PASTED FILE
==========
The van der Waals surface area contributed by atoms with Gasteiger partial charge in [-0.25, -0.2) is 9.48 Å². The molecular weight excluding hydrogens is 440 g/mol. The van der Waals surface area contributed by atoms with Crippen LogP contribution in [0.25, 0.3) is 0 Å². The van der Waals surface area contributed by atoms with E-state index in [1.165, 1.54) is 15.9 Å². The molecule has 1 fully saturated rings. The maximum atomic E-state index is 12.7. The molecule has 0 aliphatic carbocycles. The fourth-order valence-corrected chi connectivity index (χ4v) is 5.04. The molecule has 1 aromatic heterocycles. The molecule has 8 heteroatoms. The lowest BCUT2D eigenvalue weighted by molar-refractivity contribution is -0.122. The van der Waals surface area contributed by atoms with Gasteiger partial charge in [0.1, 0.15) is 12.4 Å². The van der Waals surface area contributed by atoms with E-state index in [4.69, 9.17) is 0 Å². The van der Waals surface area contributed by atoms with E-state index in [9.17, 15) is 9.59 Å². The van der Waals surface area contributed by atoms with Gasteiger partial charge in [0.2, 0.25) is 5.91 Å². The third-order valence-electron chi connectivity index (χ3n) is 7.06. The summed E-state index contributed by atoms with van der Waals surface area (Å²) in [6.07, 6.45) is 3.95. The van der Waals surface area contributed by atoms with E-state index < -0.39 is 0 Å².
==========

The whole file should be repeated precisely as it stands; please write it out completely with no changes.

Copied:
The van der Waals surface area contributed by atoms with Gasteiger partial charge in [-0.25, -0.2) is 9.48 Å². The molecular weight excluding hydrogens is 440 g/mol. The van der Waals surface area contributed by atoms with Crippen LogP contribution in [0.25, 0.3) is 0 Å². The van der Waals surface area contributed by atoms with E-state index in [1.165, 1.54) is 15.9 Å². The molecule has 1 fully saturated rings. The maximum atomic E-state index is 12.7. The molecule has 0 aliphatic carbocycles. The fourth-order valence-corrected chi connectivity index (χ4v) is 5.04. The molecule has 1 aromatic heterocycles. The molecule has 8 heteroatoms. The lowest BCUT2D eigenvalue weighted by molar-refractivity contribution is -0.122. The van der Waals surface area contributed by atoms with Gasteiger partial charge in [0.1, 0.15) is 12.4 Å². The van der Waals surface area contributed by atoms with E-state index in [4.69, 9.17) is 0 Å². The van der Waals surface area contributed by atoms with E-state index in [9.17, 15) is 9.59 Å². The van der Waals surface area contributed by atoms with Gasteiger partial charge in [0.2, 0.25) is 5.91 Å². The third-order valence-electron chi connectivity index (χ3n) is 7.06. The summed E-state index contributed by atoms with van der Waals surface area (Å²) in [6.07, 6.45) is 3.95. The van der Waals surface area contributed by atoms with E-state index < -0.39 is 0 Å².